8 things I’ll miss about BAires
It’s been almost three months since we left Buenos Aires for good (weep). How quickly two and half years passes, with so much more to do and explore but no more time left. You’ve been good to us BAires. Within that time my husband and I got married (twice in fact and yes to each other both times) and you gave us a beautiful little girl, who is a proud Quilmeña (born in the city that is also home to the Quilmes beer company).
Like many poteñas and expats alike, I had my fair share of bronca. Yet another powercut during the unbearable heat, dog poo littering the pavement, my bankcard not working for the zillionth or the roads turning to rivers as there were no drains. Despite this, I look back on this time with a lot of fondness and happy memories. Here are 8 things I’ll miss about BAires/Argentina:
1. The people – I would walk down the street and say hello to at least three random people, something I wouldn’t do regularly in England. I made some good friends with locals and will miss their kindness, openness and good humour.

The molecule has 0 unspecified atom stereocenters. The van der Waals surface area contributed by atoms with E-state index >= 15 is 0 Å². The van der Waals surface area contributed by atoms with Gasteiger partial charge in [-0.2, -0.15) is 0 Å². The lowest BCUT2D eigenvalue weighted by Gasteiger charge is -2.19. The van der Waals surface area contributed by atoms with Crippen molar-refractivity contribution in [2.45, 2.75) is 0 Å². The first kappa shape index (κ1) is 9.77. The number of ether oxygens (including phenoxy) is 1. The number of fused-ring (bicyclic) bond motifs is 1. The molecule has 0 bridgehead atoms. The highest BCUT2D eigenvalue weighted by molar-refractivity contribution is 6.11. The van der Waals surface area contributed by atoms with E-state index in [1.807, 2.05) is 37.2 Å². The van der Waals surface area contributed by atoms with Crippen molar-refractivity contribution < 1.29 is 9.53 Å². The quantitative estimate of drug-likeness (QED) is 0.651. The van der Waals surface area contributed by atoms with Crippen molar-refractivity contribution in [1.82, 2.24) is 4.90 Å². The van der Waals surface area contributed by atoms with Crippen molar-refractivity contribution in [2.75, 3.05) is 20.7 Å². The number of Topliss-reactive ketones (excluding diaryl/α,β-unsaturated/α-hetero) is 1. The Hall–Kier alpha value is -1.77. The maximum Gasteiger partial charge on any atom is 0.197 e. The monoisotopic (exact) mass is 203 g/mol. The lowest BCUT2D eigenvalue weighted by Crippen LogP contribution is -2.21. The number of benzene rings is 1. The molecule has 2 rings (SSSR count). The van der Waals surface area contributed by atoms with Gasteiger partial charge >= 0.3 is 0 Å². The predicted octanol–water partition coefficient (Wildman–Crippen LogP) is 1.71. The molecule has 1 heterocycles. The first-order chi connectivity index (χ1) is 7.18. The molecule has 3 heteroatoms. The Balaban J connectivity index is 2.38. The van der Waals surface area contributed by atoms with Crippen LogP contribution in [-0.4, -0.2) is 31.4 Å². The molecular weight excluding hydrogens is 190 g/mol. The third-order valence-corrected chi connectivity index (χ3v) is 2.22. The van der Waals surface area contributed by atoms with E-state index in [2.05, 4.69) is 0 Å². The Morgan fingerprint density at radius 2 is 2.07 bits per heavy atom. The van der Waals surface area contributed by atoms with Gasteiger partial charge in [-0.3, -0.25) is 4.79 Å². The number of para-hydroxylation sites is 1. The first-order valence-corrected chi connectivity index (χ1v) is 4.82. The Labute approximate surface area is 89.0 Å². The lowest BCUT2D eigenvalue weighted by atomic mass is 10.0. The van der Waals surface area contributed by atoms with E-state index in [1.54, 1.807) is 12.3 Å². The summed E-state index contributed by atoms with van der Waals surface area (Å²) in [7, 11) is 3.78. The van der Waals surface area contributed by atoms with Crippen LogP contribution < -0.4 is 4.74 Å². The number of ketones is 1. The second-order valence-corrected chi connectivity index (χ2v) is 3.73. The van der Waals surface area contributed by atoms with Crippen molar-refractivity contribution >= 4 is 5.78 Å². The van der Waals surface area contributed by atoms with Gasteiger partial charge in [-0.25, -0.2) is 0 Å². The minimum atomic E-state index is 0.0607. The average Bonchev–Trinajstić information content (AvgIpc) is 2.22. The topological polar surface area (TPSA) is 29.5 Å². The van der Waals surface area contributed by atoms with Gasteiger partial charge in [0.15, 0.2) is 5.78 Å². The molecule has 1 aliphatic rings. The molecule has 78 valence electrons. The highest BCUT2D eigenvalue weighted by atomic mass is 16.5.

2. Diverse natural beauty – Argentina is a vast country going from semi-tropical rainforest in the northeast, desert in the northwest to glaciers in the south. We were lucky enough to do a fair bit of travelling and each place we visited was so varied – from the mountainous desert in Salta/Jujuy to the sierras in Cordoba, the wine region of Mendoza right down to Patagonia. The latter was a particular favourite - we cycled Argentina's Lake District, trekked in El Chalten and witnessed the mightly impressive glacier Perito Moreno in El Calafate.
3. The sun – Yes there are days of torrential rain and grey skies, but not many.
4. Ice cream – The ice cream, in Buenos Aires at any rate, is brilliant. Well done to the Italians for bringing out your ice cream makers (although I wish you’d also brought your pizza and pasta makers).
5. Spanish – It is a pity that just as my Spanish was getting pretty good, it was time to leave. I must also add that the j sound for ll and y really grew on me.
6. 159 bus – I used to get the 159 bus from our house in gran Buenos Aires into Capital for all of 50p.
7. Cheap, good wine – Malbec is a name that frequently come to mind when one thinks of Argentina and wine, but the Cabernets were, on balance, probably nicer. Not to mention other great finds of grape varieties I hadn’t heard of before, such as Torrontés grown in the higher altitude vineyards in Salta.
8. Not having seen more of the country, especially Ushaia, whale watching and the Gaelic towns in Patagonia.
Luckily we’re not moving too far afield, to Brazil in fact, so where one adventure ends another one begins. Seja bem-vindo!